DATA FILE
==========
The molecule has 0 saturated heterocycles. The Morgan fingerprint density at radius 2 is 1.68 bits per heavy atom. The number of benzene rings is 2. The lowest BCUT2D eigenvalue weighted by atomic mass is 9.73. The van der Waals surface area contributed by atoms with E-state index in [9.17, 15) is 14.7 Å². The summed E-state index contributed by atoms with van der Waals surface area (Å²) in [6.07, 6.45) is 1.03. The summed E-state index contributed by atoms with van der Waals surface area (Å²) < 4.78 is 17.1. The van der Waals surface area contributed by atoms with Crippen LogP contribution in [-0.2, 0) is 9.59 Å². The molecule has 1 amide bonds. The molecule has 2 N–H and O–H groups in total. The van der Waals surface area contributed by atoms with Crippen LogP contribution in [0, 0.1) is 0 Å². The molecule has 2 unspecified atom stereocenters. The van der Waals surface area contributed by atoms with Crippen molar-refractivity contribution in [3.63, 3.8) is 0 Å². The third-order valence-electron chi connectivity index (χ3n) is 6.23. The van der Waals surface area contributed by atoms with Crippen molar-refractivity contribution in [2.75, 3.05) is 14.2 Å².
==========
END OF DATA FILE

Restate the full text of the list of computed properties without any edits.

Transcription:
The molecule has 0 saturated heterocycles. The Morgan fingerprint density at radius 2 is 1.68 bits per heavy atom. The number of benzene rings is 2. The lowest BCUT2D eigenvalue weighted by atomic mass is 9.73. The van der Waals surface area contributed by atoms with E-state index in [9.17, 15) is 14.7 Å². The summed E-state index contributed by atoms with van der Waals surface area (Å²) in [6.07, 6.45) is 1.03. The summed E-state index contributed by atoms with van der Waals surface area (Å²) < 4.78 is 17.1. The van der Waals surface area contributed by atoms with Crippen LogP contribution in [-0.2, 0) is 9.59 Å². The molecule has 1 amide bonds. The molecule has 2 N–H and O–H groups in total. The van der Waals surface area contributed by atoms with Crippen LogP contribution in [0, 0.1) is 0 Å². The molecule has 2 unspecified atom stereocenters. The van der Waals surface area contributed by atoms with Crippen molar-refractivity contribution in [3.63, 3.8) is 0 Å². The third-order valence-electron chi connectivity index (χ3n) is 6.23. The van der Waals surface area contributed by atoms with Crippen molar-refractivity contribution in [2.75, 3.05) is 14.2 Å².